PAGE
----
The industrial model for the pulp-paper-bioenergy sector in Chile that emphasizes vast monoculture plantations of exotic tree species like pine and eucalyptus has for decades been denounced for creating environmental and social devastation. The loss of native forests, forced displacements, toxic chemical exposure and loss of fresh water are all documented impacts from the plantation model.
International lending institutions ignore these impacts caused by the explosion of monoculture plantations in Araucanía Wallmapu. The World Bank recently incorporated Chile into the controversial and scandal ridden Reducing Emissions from Deforestation and forest Degradation (REDD) scheme to expand plantations for incorporation into global carbon trading mechanisms.
lQEDD is a scheme specifically developed to “offset” corporate pollution by monopolizing the carbon-rich forested lands of indigenous and rural communities. This World Bank interest in plantation expansion in southern Chile is exacerbating the militarization of the region, and the long-standing war of the state against the Mapuches.
Alejandra Parra put it into simple terms.
“The government is bringing the military to protect tree plantations in Araucanía Wallmapu,” she says in the context of efforts to criminalize and repress local communities that are using land occupations, sabotage and other means to oppose the plantation companies and reclaim their ancestral lands stolen from them under the Pinochet Dictatorship.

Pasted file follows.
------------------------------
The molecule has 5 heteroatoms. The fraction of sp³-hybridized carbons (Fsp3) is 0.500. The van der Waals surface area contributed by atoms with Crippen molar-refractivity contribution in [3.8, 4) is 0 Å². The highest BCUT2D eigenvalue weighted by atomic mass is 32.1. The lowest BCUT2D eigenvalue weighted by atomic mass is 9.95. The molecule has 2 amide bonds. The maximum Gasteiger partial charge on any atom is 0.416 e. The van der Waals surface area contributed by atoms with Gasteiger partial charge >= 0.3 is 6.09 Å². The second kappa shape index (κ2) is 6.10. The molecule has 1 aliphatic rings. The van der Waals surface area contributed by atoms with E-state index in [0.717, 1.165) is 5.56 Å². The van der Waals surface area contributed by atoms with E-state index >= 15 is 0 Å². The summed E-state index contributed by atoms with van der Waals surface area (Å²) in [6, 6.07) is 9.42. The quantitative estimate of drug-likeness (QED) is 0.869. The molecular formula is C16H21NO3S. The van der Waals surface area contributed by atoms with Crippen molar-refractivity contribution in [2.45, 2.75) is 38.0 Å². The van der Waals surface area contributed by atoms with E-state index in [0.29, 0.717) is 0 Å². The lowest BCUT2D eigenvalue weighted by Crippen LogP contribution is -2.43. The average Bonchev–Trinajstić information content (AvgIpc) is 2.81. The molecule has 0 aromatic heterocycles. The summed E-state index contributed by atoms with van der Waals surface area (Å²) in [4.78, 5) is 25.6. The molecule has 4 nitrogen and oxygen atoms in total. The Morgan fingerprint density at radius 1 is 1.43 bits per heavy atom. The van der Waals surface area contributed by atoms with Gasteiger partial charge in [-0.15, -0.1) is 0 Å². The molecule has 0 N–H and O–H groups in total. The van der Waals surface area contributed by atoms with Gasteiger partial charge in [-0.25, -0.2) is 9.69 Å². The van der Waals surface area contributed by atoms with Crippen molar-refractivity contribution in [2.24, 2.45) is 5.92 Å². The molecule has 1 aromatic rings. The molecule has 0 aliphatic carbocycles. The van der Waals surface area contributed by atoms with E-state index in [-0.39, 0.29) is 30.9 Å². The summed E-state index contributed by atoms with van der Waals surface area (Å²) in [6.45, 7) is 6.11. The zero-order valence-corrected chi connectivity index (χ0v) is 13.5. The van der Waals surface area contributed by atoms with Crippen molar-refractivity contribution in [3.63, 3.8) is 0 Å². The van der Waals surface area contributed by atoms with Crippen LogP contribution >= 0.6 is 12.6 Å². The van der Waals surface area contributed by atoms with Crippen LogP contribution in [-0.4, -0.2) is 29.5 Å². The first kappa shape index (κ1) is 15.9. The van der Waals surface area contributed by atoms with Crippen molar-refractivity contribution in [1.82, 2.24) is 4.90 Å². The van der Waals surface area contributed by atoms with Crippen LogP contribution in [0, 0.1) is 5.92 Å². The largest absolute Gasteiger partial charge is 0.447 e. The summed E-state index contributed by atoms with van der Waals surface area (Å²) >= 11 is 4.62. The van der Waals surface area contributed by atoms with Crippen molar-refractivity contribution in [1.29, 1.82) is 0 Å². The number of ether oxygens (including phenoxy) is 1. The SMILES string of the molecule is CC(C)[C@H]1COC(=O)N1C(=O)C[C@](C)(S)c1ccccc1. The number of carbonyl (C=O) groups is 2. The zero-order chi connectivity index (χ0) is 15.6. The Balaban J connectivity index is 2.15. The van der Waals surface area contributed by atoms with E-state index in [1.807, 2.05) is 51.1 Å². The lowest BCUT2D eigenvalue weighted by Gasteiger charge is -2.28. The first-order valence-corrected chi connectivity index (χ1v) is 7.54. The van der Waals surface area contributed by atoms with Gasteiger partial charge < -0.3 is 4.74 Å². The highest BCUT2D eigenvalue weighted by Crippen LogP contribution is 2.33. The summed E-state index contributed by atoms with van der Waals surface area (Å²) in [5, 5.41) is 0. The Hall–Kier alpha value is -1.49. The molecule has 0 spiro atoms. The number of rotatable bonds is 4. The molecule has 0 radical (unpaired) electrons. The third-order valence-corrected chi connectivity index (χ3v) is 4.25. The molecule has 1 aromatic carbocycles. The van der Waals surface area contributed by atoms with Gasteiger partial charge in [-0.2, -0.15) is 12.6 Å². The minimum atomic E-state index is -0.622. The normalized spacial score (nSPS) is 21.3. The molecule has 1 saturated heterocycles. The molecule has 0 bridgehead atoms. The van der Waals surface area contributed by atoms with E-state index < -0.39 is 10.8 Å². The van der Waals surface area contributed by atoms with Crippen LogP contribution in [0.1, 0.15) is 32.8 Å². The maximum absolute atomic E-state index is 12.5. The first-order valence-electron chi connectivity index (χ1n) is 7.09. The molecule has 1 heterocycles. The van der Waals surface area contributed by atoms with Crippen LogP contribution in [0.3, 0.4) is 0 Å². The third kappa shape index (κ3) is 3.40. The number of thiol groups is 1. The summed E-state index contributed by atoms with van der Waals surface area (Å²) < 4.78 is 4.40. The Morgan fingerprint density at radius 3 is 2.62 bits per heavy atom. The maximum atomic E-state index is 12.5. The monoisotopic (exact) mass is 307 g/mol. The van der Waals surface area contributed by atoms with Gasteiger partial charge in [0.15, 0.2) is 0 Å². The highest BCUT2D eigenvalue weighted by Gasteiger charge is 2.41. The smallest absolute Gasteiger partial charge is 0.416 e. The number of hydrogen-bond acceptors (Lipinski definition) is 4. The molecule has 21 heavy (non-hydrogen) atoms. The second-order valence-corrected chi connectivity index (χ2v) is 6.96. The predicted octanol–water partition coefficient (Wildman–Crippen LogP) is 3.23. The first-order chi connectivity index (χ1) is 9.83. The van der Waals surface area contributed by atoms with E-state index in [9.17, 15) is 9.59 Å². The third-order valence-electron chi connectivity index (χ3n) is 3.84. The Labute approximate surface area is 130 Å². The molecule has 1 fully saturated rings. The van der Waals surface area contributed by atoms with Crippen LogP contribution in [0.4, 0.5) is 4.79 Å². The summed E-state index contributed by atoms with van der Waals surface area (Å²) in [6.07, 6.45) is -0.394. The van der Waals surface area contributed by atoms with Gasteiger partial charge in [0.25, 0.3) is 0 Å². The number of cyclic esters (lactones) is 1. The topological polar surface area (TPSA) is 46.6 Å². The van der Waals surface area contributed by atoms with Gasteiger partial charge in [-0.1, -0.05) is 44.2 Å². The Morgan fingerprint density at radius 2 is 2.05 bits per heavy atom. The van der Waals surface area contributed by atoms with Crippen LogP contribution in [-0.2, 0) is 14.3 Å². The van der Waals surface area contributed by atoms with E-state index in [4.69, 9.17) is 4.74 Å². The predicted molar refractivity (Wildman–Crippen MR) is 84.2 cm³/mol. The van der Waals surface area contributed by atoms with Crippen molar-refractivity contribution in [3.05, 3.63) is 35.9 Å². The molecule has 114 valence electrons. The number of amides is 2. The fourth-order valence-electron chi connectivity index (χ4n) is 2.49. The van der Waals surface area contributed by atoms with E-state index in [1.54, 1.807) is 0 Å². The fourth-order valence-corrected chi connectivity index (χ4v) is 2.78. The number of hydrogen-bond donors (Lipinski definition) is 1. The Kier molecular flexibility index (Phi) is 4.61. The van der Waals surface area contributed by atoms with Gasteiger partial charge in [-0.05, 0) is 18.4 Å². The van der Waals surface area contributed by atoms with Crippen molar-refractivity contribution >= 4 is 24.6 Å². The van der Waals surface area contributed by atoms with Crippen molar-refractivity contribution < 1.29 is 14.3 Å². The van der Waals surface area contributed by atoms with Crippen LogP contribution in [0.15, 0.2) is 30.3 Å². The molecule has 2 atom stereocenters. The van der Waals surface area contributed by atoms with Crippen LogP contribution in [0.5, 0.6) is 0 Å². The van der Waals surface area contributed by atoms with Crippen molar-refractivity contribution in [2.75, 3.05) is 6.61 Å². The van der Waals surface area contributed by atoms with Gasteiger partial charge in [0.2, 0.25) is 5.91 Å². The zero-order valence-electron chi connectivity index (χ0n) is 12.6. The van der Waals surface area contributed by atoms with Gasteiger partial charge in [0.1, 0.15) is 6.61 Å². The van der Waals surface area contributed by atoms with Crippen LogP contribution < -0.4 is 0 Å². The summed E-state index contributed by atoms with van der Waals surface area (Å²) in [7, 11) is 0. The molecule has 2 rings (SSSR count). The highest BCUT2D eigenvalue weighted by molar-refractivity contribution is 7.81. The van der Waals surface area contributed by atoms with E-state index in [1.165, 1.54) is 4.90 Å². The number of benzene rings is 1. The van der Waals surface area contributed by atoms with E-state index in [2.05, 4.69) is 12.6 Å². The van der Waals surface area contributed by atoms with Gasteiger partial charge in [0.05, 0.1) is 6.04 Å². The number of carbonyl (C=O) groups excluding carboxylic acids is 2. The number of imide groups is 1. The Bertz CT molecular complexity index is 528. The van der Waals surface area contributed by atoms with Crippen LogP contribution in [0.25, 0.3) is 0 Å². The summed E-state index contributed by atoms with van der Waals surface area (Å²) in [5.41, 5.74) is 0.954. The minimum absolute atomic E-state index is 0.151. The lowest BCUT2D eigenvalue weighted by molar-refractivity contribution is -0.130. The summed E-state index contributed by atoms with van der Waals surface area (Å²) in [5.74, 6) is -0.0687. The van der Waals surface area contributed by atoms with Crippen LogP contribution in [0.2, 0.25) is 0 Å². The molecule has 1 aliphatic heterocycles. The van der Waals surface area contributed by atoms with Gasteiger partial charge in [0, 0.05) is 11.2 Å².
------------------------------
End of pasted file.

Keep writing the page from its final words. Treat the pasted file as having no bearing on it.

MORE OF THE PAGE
The tragedy of the conflict of the plantation expansion with ancestral Mapuche claims to land bubbled over in early June with the murder of Alejandro Treuquil, a Mapuche community spokesperson who on the night before his death stated on the radio that he was receiving near constant harassment from the Carabineros.
The wife of Treuquil, Andrea Neculpan, later recounted that the Carabineros told her husband that there was little sense in looking for protection and that “they were going to kill him anyways.”
Embodying the great spirit of women that have been foundational to the uprising, Neculpan was firm. “I will continue to fight,” she is quoted as saying in an interview after the murder. “I will do everything I can so that we can know the truth. If it is the last thing I do I will get justice for him.”
Her spirit is emblematic of the uprising. The pandemic may have driven it off of the streets for now, but it is far from giving up. The people will continue their struggle to triumph over Neoliberalism in Chile and Wallmapu.
Perhaps, this struggle can be a model to the world.
This article is a collaborative effort between Gary Hughes (Biofuelwatch), Anne Petermann and Orin Langelle (Global Justice Ecology Project), and Alejandra Parra (Red de Acción por los Derechos Ambientales—RADA)